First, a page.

Concordat: recruitment and selection
There is evidence that institutions are increasingly operating open and transparent recruitment processes for research staff, supported by a variety of legislation and national policies on employment.
- substantial increases in provision of information for job applicants, such as job descriptions and skills and attribute requirements
- sustained modest increases in open advertising of vacancies reported by research staff as well as implementation of recommended interview procedures in relation to their current posts
- a slight reduction in the proportion of research staff employed on fixed term employment contracts from 82% in 2009 to 77% in 2011 but little decrease thereafter. This may be too blunt a measure of progress, as open contracts for research staff do not necessarily imply increased security of employment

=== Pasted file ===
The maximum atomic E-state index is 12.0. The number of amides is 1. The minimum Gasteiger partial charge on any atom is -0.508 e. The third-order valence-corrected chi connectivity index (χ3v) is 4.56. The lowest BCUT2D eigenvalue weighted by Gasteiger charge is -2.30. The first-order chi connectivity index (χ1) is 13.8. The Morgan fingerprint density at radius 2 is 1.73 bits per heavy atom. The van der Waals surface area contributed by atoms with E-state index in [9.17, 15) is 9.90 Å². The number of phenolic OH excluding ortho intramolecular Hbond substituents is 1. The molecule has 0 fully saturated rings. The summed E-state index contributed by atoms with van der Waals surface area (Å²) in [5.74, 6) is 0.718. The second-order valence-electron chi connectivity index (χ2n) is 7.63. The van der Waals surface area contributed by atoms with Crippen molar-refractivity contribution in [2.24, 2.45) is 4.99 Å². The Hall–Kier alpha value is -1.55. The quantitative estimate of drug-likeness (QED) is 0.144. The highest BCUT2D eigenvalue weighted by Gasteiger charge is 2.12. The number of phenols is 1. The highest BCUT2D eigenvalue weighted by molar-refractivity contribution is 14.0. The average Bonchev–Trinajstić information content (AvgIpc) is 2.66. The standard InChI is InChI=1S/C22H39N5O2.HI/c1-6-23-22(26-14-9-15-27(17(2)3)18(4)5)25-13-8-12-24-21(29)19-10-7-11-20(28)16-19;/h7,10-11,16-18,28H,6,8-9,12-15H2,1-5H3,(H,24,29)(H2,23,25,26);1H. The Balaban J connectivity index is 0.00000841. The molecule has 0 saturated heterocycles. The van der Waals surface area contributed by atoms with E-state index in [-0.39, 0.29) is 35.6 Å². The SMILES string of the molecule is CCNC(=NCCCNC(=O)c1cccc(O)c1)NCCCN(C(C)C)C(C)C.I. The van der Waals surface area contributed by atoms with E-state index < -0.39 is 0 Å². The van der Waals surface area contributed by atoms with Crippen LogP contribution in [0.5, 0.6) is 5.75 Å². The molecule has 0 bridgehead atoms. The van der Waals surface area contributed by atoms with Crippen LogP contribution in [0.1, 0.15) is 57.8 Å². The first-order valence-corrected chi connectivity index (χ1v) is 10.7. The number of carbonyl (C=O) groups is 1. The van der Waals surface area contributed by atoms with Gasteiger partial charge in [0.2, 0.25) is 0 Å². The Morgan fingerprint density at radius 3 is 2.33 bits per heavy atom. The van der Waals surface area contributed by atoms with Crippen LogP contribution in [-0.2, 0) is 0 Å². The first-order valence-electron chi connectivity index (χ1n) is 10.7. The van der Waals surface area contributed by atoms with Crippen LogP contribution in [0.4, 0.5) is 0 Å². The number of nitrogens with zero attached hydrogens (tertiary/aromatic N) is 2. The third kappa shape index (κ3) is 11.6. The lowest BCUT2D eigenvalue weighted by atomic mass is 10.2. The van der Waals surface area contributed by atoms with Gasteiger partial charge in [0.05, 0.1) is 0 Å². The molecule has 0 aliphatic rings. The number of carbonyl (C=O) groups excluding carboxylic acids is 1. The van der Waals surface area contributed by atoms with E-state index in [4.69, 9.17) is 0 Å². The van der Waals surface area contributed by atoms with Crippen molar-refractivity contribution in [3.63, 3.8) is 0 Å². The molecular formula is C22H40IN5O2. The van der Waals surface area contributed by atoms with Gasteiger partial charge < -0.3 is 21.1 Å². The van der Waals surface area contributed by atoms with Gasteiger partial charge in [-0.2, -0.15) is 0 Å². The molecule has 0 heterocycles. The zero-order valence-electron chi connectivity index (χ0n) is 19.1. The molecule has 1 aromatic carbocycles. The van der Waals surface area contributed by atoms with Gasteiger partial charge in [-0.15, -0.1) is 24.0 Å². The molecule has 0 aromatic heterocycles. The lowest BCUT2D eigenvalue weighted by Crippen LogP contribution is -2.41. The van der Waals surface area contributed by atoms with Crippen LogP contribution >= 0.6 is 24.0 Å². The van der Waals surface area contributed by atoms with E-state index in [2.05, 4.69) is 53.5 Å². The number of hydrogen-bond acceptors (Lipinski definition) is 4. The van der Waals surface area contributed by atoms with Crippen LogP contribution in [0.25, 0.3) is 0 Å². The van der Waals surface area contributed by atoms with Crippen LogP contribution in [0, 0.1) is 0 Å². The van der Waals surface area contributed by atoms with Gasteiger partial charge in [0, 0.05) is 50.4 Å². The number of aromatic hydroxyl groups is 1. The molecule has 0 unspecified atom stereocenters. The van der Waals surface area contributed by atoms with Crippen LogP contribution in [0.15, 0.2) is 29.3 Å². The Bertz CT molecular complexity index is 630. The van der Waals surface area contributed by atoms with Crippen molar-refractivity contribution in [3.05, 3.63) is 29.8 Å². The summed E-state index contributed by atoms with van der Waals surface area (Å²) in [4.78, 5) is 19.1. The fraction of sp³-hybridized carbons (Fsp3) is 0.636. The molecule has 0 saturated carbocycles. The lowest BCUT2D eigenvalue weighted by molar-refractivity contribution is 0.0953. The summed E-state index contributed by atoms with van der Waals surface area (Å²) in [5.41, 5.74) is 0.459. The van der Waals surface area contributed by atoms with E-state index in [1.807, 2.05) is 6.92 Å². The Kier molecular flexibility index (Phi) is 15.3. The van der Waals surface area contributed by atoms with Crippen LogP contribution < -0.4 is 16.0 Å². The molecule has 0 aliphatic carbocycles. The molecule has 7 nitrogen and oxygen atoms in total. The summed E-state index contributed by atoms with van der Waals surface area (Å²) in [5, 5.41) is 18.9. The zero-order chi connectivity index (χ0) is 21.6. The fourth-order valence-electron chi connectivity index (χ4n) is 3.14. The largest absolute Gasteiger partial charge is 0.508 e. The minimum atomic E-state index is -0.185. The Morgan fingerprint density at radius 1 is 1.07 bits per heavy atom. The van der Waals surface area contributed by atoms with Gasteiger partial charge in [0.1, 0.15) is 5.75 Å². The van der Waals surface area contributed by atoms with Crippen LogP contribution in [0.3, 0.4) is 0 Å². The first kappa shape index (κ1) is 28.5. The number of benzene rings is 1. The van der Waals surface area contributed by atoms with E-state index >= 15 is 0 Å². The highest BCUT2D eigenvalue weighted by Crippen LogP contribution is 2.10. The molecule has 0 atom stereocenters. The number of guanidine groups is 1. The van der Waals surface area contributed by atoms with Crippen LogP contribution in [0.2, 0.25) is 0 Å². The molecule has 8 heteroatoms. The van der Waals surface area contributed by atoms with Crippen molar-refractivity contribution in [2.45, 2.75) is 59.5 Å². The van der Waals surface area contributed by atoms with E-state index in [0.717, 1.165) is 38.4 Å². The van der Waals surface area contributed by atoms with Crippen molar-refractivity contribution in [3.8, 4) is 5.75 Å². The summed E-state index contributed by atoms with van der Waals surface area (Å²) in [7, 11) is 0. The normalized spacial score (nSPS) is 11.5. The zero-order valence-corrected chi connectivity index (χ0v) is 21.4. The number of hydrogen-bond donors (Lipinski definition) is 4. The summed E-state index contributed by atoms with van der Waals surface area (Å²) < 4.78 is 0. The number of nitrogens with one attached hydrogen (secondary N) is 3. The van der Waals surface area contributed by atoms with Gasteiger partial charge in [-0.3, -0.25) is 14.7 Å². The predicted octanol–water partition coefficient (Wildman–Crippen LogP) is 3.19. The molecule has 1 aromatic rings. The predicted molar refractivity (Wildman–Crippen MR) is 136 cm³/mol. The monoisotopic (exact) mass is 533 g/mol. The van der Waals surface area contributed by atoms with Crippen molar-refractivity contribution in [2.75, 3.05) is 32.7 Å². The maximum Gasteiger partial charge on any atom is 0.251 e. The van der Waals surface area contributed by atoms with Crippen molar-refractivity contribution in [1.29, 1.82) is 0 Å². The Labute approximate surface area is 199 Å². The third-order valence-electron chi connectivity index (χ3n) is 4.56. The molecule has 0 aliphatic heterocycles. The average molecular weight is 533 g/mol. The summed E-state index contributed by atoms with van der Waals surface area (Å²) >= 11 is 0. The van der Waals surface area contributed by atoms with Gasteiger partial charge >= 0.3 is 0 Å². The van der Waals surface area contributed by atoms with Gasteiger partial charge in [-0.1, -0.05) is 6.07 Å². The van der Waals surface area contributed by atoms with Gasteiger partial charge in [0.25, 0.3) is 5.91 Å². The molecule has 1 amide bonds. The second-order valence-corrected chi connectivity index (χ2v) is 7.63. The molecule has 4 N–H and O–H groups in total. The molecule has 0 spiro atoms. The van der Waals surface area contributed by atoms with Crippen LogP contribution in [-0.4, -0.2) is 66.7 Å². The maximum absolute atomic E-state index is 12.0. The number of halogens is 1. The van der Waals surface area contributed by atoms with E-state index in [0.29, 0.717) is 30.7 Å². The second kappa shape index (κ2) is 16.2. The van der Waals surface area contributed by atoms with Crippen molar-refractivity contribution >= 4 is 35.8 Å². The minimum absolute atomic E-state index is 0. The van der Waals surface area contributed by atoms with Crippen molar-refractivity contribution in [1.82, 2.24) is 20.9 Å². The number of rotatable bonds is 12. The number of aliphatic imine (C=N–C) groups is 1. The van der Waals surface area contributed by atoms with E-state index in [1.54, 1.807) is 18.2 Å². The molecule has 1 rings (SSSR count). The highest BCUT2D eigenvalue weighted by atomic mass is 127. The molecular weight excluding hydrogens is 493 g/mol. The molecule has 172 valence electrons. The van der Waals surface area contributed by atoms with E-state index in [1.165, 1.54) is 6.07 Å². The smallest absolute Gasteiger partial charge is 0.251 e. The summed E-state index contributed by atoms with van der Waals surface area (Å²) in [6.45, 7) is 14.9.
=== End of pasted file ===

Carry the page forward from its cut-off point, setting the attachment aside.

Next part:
Implementing institutional policies
A 2010 project, Researchers, fixed-term contracts and universities: understanding law in context, revealed that human resource specialists are more likely to be aware of the implications of changes in legislation regarding fixed-term employment than are principal investigators and research leaders
- In the Principal Investigators and Research Leaders Survey (PIRLS 2011) a large majority (72%) of principal investigators responding to the survey reported confidence in their knowledge of the conditions of employment for research staff, whilst 23% would like to be more confident
Data suggest that institutional policies may not be applied consistently across institutions but where there is a commitment from senior managers and where human resources and departmental management work together there is a strong chance of developing systems that better respond to the needs of researchers as well as to those of the institution.